Lady Fulvia smiled, a beautiful woman still in her later years, showing traces of beauty she was renowned for in her youth, despite her graying hair.
"How is your father, is he well?" she first inquired.
Rutilius told her that he was well enough for his age, and still able to attend to some of his duties at the court and in the capital.
Lady Fulvia continued, this time her look changing from the gracious hostess to one of concern and sadness.
"I am afraid, Rutilius, we cannot provide you with much amusement and diversion here, as Secundus is ill for days now and must keep to his bed."
"So I have heard, and you have my condolences," Rutilius replied.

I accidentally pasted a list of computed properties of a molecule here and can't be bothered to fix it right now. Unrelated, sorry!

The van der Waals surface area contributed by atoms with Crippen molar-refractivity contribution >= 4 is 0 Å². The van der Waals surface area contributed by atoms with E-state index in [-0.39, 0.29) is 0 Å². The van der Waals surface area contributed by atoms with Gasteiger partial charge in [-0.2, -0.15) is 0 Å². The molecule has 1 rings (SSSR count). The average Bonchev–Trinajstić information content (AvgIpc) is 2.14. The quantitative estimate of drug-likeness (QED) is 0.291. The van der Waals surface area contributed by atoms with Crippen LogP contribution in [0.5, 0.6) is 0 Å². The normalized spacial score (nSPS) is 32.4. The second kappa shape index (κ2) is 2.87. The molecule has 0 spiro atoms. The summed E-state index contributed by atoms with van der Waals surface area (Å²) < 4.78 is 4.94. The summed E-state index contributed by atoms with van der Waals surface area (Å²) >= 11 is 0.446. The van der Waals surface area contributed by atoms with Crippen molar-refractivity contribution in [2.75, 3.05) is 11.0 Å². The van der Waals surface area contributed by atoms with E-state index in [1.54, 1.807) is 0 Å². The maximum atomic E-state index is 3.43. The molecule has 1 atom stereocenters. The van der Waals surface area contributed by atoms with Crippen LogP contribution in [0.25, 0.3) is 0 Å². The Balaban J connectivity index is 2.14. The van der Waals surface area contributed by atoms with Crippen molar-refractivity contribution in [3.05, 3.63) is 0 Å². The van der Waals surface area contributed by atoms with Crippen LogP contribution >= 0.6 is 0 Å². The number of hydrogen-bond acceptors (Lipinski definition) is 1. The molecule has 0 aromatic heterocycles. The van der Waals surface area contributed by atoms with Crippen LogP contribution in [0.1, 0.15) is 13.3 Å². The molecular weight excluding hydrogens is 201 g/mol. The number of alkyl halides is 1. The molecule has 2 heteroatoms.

Her hand went up to her emerald necklace and pearls, and played with it distractedly, and then she leaned toward him.
"You can reside here as long here as you like, be assured, and we will make it as comfortable for you as we can--in the circumstances."
"Yes, I have heard the region is in turmoil these days," he said. "In fact my familial estates in Narbo Martius--
But the lady seemed not to have heard and continued, cutting him off.
"Servants are running away from here, one or more every day, would you believe? We offered them freedom if they would stay on longer, but it doesn't seem to have helped, they are so frightened of the--"
She broke off, and Rutilius knew what she was reluctant to say, naming the barbarians that were ravaging Gallia east to west, and north to south.
"Yes, I understand," was all Rutilius could say, as sympathetically as he could.
She looked at him with bewilderment, even shock, as if the unspeakable were beating on the very doors of the house.